In this issue of JAMA Internal Medicine, Kernan et al1 chronicle Yale University’s experience responding to a subpoena for data from an ongoing, double-blind, placebo-controlled trial of pioglitazone. The subpoena arose from litigation brought by Sara J. Kincaid,2 who believed she had been injured by pioglitazone but who was not a clinical trial participant. Yale’s legal team was troubled because they believed that releasing the data would compromise the integrity of the trial and threaten the investigators’ scientific interests.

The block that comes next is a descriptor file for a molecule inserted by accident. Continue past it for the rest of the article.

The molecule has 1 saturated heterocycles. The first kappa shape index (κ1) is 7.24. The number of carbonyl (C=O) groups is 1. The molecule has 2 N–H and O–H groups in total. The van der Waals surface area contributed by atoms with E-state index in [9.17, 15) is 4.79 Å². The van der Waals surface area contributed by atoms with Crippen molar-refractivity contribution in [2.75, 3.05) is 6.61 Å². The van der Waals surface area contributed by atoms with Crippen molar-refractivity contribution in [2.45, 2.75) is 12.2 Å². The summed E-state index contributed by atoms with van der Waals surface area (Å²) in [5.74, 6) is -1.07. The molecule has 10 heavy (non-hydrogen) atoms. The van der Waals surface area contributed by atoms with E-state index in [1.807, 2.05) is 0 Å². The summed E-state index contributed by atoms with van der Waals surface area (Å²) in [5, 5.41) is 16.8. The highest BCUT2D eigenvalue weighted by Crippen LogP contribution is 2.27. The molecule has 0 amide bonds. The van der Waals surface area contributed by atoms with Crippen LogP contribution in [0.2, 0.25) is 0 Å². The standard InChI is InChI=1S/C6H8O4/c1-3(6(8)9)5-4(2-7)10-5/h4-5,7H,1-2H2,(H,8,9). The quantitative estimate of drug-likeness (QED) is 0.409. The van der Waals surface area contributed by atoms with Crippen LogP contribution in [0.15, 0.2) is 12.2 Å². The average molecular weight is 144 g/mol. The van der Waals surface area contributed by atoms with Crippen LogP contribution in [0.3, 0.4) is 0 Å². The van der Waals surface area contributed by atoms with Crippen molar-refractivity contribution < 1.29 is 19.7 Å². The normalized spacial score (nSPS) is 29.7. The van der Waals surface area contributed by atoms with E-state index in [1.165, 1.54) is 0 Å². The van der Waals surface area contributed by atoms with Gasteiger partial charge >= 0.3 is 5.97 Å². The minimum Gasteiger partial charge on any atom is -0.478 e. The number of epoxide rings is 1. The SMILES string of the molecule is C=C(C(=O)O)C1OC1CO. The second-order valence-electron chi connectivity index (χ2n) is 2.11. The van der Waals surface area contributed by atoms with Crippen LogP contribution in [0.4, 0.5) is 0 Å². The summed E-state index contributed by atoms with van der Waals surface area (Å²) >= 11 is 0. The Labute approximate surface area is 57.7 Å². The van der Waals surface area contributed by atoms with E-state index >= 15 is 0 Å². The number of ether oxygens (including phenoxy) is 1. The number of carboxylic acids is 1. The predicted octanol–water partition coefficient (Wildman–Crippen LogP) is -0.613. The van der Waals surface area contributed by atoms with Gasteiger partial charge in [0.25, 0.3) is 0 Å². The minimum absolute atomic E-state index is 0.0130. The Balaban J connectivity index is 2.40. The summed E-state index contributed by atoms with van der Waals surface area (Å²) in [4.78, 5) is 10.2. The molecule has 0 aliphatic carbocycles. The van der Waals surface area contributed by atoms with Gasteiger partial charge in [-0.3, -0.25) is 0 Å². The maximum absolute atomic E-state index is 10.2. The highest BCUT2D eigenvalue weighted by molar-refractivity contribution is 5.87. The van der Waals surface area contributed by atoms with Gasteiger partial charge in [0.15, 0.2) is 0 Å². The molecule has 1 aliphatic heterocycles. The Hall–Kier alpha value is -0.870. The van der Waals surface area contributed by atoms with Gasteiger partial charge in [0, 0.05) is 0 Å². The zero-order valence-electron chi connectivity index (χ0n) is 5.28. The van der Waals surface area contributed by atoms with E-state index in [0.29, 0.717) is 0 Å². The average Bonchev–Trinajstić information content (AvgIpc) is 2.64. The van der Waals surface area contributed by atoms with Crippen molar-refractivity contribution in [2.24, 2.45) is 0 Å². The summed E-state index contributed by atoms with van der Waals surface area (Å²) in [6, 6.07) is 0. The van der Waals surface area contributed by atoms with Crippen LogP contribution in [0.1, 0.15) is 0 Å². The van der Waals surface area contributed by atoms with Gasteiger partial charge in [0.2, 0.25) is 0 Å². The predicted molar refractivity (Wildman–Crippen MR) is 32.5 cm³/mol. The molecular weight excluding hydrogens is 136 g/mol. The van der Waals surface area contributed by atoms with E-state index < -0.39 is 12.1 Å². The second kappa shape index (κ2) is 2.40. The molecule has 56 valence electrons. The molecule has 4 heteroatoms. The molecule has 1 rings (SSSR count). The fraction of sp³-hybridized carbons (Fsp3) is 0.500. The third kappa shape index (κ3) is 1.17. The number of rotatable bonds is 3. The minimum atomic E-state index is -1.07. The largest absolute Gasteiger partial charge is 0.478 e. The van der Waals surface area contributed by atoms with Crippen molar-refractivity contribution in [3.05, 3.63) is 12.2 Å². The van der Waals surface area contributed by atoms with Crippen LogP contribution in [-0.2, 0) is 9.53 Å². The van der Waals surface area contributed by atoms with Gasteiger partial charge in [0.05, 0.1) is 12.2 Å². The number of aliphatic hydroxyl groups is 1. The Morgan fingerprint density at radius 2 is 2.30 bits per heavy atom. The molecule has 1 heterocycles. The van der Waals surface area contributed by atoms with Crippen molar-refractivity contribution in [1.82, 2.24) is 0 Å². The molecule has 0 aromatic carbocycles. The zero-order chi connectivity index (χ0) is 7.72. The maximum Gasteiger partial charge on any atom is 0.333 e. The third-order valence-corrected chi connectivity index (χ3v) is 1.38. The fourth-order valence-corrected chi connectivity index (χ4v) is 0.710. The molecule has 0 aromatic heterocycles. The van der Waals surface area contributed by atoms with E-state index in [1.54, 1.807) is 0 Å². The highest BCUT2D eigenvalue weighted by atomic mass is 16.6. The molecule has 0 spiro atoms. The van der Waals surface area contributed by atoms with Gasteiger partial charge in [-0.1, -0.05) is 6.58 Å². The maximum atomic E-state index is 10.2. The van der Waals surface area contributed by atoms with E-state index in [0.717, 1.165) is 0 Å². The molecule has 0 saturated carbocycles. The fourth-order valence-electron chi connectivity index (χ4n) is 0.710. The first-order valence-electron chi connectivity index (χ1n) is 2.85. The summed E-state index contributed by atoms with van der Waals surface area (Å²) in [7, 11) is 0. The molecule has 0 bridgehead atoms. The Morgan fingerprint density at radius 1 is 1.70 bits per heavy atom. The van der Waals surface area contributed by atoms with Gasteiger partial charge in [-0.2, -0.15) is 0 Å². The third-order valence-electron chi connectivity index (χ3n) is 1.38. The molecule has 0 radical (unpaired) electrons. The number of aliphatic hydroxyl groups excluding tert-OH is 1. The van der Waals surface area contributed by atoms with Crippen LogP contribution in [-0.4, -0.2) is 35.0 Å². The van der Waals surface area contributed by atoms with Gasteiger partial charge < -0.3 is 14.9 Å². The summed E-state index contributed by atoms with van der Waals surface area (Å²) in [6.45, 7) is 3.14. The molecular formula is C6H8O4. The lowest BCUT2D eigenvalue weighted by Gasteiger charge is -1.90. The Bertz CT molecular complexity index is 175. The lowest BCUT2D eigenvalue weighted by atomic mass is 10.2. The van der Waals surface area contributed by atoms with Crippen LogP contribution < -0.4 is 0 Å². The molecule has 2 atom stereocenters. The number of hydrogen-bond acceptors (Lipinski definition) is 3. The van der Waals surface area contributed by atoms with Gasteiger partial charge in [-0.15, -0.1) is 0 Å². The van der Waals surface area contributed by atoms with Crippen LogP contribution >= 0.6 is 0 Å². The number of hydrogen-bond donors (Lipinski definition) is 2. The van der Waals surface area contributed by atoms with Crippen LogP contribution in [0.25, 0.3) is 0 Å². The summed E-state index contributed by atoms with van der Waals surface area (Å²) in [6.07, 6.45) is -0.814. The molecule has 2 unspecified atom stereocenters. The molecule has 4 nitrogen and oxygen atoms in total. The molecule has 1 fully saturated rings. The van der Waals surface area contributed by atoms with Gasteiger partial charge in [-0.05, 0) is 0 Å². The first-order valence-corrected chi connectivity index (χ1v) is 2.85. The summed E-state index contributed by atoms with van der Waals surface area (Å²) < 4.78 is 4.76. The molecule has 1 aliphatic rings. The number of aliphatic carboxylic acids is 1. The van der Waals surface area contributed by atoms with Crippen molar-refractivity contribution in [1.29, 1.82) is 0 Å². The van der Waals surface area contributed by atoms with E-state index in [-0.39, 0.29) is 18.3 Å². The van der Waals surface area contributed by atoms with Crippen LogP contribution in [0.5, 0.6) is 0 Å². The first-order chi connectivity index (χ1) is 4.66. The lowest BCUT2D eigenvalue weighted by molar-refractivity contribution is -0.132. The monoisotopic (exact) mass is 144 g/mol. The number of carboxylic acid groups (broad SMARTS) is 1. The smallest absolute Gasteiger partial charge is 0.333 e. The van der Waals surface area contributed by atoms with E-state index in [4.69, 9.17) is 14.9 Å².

Mello MM, Cohen IG. Clinical Trials and the Right to Remain Silent. JAMA Intern Med. 2014;174(9):1505–1506. doi:10.1001/jamainternmed.2014.2341
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